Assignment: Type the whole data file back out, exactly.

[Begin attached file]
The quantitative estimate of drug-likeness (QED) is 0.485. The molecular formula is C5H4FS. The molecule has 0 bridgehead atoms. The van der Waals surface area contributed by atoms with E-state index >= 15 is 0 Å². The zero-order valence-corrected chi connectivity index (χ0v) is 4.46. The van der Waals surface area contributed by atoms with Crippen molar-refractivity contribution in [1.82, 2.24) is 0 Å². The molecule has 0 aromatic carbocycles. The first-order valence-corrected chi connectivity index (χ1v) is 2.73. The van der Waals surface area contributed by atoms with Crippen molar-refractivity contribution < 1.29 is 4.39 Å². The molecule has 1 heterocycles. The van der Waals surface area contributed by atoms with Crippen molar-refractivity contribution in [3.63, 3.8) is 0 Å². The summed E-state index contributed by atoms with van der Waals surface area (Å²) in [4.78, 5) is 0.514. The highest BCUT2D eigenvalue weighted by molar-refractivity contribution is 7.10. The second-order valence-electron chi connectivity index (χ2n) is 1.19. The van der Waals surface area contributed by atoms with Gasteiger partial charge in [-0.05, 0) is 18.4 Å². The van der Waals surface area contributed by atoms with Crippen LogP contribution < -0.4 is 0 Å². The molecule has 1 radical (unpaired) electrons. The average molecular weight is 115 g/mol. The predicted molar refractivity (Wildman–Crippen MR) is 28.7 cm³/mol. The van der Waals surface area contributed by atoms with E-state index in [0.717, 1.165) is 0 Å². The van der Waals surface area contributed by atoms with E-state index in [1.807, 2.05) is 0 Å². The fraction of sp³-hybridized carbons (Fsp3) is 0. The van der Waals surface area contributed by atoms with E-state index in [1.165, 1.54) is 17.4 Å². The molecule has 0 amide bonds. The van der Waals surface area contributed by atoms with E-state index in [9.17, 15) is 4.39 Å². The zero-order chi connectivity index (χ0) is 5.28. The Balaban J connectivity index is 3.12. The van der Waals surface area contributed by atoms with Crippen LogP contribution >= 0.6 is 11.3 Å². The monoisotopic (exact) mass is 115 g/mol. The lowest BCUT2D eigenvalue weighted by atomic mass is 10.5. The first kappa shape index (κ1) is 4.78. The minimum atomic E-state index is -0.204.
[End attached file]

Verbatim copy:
The quantitative estimate of drug-likeness (QED) is 0.485. The molecular formula is C5H4FS. The molecule has 0 bridgehead atoms. The van der Waals surface area contributed by atoms with E-state index >= 15 is 0 Å². The zero-order valence-corrected chi connectivity index (χ0v) is 4.46. The van der Waals surface area contributed by atoms with Crippen molar-refractivity contribution in [1.82, 2.24) is 0 Å². The molecule has 0 aromatic carbocycles. The first-order valence-corrected chi connectivity index (χ1v) is 2.73. The van der Waals surface area contributed by atoms with Crippen molar-refractivity contribution < 1.29 is 4.39 Å². The molecule has 1 heterocycles. The van der Waals surface area contributed by atoms with Crippen molar-refractivity contribution in [3.63, 3.8) is 0 Å². The summed E-state index contributed by atoms with van der Waals surface area (Å²) in [4.78, 5) is 0.514. The highest BCUT2D eigenvalue weighted by molar-refractivity contribution is 7.10. The second-order valence-electron chi connectivity index (χ2n) is 1.19. The van der Waals surface area contributed by atoms with Gasteiger partial charge in [-0.05, 0) is 18.4 Å². The van der Waals surface area contributed by atoms with Crippen LogP contribution < -0.4 is 0 Å². The molecule has 1 radical (unpaired) electrons. The average molecular weight is 115 g/mol. The predicted molar refractivity (Wildman–Crippen MR) is 28.7 cm³/mol. The van der Waals surface area contributed by atoms with E-state index in [0.717, 1.165) is 0 Å². The van der Waals surface area contributed by atoms with E-state index in [1.807, 2.05) is 0 Å². The fraction of sp³-hybridized carbons (Fsp3) is 0. The van der Waals surface area contributed by atoms with E-state index in [1.165, 1.54) is 17.4 Å². The molecule has 0 amide bonds. The van der Waals surface area contributed by atoms with E-state index in [9.17, 15) is 4.39 Å². The zero-order chi connectivity index (χ0) is 5.28. The Balaban J connectivity index is 3.12. The van der Waals surface area contributed by atoms with Crippen LogP contribution >= 0.6 is 11.3 Å². The monoisotopic (exact) mass is 115 g/mol. The lowest BCUT2D eigenvalue weighted by atomic mass is 10.5. The first kappa shape index (κ1) is 4.78. The minimum atomic E-state index is -0.204.